Category Archives: Budget

Town Meeting Results Day 1 (unofficial)

Town Meeting 2017 Banner

REPORTS:

  1. Acceptance of Town Reports – HOPKINTON MA 2016 Annual Town Report – PASSED
  2. Hopkinton Day – PASSED

FINANCIAL – FISCAL YEAR 2017:

  1. FY 2017 Supplemental Appropriations – $500,000 from free cash for snow & ice removal in excess of last year’s budget – PASSED
  2. FY 2017 Budget Transfers (none needed) – Motion for NO ACTION PASSED
  3. Unpaid Bills from Previous Fiscal Years -$6,076.79 – PASSED

FINANCIAL – FISCAL YEAR 2018:

  1. Property Tax Exemption Increase – PASSED
  2. Senior Tax Relief – PASSED
  3. Means Tested Senior Property Tax Exemption – PASSED
  4. Set the Salary of Elected Officials – Town Clerk $65,630.24 PASSED
  5. Fiscal 2018 Operating Budget – $82,102,328.78 (This includes $42,591,311 for the Hopkinton Public Schools) – PASSED
  6. FY 2018 Revolving Funds – PASSED
  7. Chapter 90 Highway Funds – $651,149 paid by the state to support the Town’s Pavement Management Plan – PASSED
  8. Transfer to General Stabilization Fund – $300,000 from free cash – PASSED
  9. Transfer to Capital Expense Stabilization Fund – Motion for NO ACTION PASSED
  10. Other Post Employment Benefits Liability Trust Fund – $379,264 from free cash – PASSED
  11. Underride $1,500,000 – PASSED
  12. Hopkinton Day Funds – Motion for NO ACTION – PASSED
  13. Sewer Flow Metering Program – $150,000 from Sewer Enterprise Fund Borrowing – PASSED

CAPITAL EXPENSES AND PROJECTS:

  1. Pay-As-You-Go Capital Expenses – $583,115.88 from Free Cash & $264,406.12 of Excess Bond Premiums – ALL PASSED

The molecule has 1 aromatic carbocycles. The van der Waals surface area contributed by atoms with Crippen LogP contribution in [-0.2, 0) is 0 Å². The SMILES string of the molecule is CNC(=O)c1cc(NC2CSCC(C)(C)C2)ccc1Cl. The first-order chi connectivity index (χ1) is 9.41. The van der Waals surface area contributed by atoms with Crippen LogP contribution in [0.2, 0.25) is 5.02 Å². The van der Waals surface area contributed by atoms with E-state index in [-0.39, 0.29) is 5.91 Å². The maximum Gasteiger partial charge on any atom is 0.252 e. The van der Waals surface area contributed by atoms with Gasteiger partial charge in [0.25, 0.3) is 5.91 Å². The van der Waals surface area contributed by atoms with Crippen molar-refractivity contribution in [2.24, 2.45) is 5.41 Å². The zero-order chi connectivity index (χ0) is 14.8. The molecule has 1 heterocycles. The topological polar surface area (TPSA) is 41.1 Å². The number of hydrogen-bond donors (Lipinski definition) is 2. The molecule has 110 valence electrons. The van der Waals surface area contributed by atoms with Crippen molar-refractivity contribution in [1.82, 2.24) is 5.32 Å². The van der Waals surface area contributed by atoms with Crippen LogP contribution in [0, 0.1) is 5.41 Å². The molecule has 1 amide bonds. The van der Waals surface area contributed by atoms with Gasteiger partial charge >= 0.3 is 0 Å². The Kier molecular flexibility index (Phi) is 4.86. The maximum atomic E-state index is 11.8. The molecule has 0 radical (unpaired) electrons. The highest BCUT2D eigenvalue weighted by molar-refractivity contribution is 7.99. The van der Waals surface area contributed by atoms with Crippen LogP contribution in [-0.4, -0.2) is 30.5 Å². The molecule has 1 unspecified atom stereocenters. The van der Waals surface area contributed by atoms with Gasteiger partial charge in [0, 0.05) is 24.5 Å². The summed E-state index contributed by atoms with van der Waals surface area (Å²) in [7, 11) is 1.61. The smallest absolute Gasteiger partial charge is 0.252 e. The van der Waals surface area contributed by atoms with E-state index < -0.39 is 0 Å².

2. Fire Station Roof HVAC $525,000 Debt Exclusion – FD Roof Slides – PASSED
  3. Main Street Cemetery Fence Repairs – Motion for NO ACTION
  4. Re-purposing of Appropriated Funds – ATM 2016 Article 23 – $50,000 – Whitehall Wells DPW Slide – PASSED
  5. Fruit Street Blending Facility Construction $1,500,000 from Water Enterprise Fund Borrowing – PASSED
  6. Hayden Rowe Traffic Calming $1,050,000 Debt Exclusion – PASSED 152 Yes to 20 No
  7. Chestnut Street Sidewalks – Citizen’s Petition – Motion for NO ACTION (Article does not have a funding source) – PASSED
  8. DPW Salt Shed $260,000 from General Fund Borrowing – PASSED
  9. Elmwood School Solution – $600,000 for a Feasibility Study from General Fund Borrowing – Motion for NO ACTION – PASSED
  10. Application of Bond Premiums – This article is of housekeeping nature in order to facilitate the request in Article 29 below. PASSED 160 Yes to 0 No
  11. Excess Bond Premium – $646,430.41 – PASSED

COMMUNITY PRESERVATION FUNDS:

  1. Community Preservation Funds – Housekeeping Article – PASSED
  2. Community Preservation Recommendations – CPC Slides